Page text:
Boeuf à la ficelle is a traditional French technique for cooking beef tenderloin. It is called à la ficelle because the meat is tied with string (ficelle) and lowered into simmering beef stock, which sears in the juices and adds flavor. In the classic method, the ends of the string are tied to the handles of the pot so that the meat is suspended in the broth. As this requires a special pot and is awkward to accomplish, I have worked out an alternative method with excellent results.
This method also works well with beef rib eye, which is more flavorful but higher in fat and not as buttery-tender. As a special treat, I sometimes coordinate this recipe with my making of Glace de Viande and poach the beef in it before the final concentration–a fine benefit to both the beef and the glace!
I like to serve the beef with a variety of steamed fresh baby vegetables such as beets, turnips, carrots, snowpeas, new potatoes or sugar snaps. The baby vegetables are especially delicious and sweet in summer. They can be precooked early in the day and warmed before serving. A zippy simple cold horseradish sauce is my favorite accompaniment for both the beef and vegetables.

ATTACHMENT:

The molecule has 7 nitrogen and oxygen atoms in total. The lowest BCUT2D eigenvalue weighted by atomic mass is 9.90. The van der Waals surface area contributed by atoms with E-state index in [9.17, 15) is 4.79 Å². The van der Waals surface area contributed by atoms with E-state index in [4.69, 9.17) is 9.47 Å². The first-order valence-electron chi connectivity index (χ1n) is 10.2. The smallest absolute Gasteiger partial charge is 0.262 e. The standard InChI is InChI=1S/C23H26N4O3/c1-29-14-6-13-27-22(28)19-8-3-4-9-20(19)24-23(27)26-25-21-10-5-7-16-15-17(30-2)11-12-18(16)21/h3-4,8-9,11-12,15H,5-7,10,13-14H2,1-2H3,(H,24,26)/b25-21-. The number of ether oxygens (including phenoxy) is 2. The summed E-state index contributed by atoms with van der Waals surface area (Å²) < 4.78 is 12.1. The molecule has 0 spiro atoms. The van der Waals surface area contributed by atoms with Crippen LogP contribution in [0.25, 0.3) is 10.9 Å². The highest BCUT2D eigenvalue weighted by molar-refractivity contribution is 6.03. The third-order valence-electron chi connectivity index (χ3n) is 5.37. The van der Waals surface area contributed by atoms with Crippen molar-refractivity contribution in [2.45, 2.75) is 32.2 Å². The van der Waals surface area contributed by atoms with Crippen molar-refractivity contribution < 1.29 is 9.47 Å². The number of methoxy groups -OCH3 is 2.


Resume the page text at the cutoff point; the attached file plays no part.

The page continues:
This is a menu specially tailored to please Dad for Father’s Day. It is at once unfussy, elegant and hearty.
|homemade beef stock or canned (preferably College Inn)|
|celery tops with leaves, coarsely sliced|
† Leave a long piece of string at either end to lift roast into and out of the broth.
In the poacher or pot, combine all the ingredients except the beef and bring to a boil. Simmer for 30 minutes, partially covered.
Add the roast, dangling the ends of the string over the side of the pot, and simmer, covered, for 15 to 20 minutes or until the internal temperature is 110°F. when an instant-read thermometer is inserted into the center of the beef. Remove from the broth. Allow it to sit for 10 to 20 minutes. The temperature will rise to 115°F. At this temperature, the roast will be very rare throughout. (If you prefer medium rare, bring it to 115°F., and it will rise to 120°F.)
The beef is excellent while still warm but equally delicious at room temperature.
NOTE: The poaching liquid can be reduced to about
© 1992 Rose Levy Beranbaum. All rights reserved.